JOP’s were paid per duty performed and were not salaried. They generally received a very minor remuneration and were not a financial burden to their locality. JOP’s were easy to get to, well known to their small communities and were generally within walking distance for everyone. They amounted to quick, fair justice. Citizens in the community would observe the proceeding and, in this process, they learned about the law. If a community felt a Justice of the Peace was unfair, they would vote him out of office!

Though it is not clear why, JOP’s were done away with in California around 1960 after being in place for over 100 years; they were replaced with municipal judges. The professionalization of the California judiciary began.

With this change, the cost of the Courts went up, but the caseload capacity of the judges did not. The existing JOP’s were promoted and received pay raises for their new positions. Taxes had to go up to pay for these new supposedly higher ranking judges. Legal training for the municipal judges became a prerequisite as higher standards for becoming a judge were implemented.

In 1997, a similar event occurred. Municipal judges were done away with and all judges became full rank Superior Court Judges, again with higher salaries. Many decent sized cities no longer had local judges and many people had to travel some distance to have their casees heard. People who were arrested no longer received prompt, probable-cause hearings, as they should, before they are locked up. And other hearings requiring prompt attention became more difficult to obtain.


Most states in America still have Justices of the Peace. They are employed in big states like Texas and New York as well as small states such as Vermont and Louisiana. Different states grant them different powers. Salaries for such an office vary widely as well, but for the most part, it’s very little and often amounts to pay for each duty performed rather than fixed salaries. Such duties include taking oaths, notarizing paperwork and presiding over weddings as well as hearing minor civil and criminal matters.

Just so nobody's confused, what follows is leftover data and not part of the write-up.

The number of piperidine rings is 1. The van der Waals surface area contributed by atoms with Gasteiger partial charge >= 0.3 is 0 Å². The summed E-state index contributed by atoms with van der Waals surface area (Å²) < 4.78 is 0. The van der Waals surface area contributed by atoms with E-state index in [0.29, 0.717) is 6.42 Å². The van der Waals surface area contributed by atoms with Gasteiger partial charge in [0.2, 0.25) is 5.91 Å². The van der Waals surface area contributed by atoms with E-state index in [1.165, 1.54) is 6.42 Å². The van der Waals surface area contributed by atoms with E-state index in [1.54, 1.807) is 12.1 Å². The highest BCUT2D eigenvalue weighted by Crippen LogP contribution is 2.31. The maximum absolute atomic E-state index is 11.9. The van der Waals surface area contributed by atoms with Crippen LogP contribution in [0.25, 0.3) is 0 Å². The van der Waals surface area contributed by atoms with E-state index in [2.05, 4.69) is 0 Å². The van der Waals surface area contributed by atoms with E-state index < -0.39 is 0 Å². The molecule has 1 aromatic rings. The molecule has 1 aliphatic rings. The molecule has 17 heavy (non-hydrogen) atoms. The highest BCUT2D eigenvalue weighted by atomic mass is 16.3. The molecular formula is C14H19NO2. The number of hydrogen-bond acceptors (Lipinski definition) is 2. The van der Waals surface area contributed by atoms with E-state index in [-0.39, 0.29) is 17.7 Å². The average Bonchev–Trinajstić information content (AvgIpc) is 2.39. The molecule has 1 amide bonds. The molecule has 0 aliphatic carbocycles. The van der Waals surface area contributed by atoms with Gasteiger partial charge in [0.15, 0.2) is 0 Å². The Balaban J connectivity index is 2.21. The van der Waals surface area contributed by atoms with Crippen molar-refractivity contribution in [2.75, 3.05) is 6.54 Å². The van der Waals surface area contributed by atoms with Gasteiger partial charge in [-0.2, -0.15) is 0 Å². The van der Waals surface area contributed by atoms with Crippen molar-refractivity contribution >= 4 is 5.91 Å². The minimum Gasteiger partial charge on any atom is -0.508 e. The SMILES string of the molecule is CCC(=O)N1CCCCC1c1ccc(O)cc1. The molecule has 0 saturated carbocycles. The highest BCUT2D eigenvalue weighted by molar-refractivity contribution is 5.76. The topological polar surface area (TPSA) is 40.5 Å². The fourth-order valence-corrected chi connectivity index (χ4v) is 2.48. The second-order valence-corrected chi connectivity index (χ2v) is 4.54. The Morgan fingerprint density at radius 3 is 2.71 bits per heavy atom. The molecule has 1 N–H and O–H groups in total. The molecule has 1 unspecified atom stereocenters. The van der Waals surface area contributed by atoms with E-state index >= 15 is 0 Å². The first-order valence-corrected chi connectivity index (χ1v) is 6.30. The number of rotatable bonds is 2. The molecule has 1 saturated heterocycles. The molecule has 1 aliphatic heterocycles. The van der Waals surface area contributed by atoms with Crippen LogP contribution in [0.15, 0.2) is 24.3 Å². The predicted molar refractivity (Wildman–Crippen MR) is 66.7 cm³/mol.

Since having Commissioners doesn’t save us much, they should be promoted and consolidated into full Judges.

Then, the office of Justices of the Peace should be reintroduced. The salaries for JOP’s should be set low and not raised as it was in the past. In California, there are many retired persons with legal training who could hold such offices. City council chambers in almost every community that tend to be used only one day a week could facilitate hearings.

Citizens should not be forced to travel far off distances to deal with minor infractions as they are today and no traffic ticket should be decided by anyone costing the taxpayers $160,000 or more per year — the silly reality of how our judiciary works today.

Establishing a training program for JOP’s would be simple, as California could implement any one of many programs used in the states that still have them. We could even tailor a program to California from more than one state. JOP’s could relieve the Courts of all small claim and other minor trial matters. It is possible that they could even be allowed to hold jury trials as well. The Justices could soon chip away at the current case overload.

California is in dire fiscal straights and cuts have to be made. The Judiciary and every other department facing cuts can march in front of the capitol and protest as much as they want, but the reality is, the state is in belt tightening mode. Dispute resolution is an absolute essential aspect of a functioning democracy; it is not something we can or should give up. This practical, workable solution should be considered by the legislature and acted on. The citizens’ access to their courts should not suffer due to the fiscal ineptness of our government.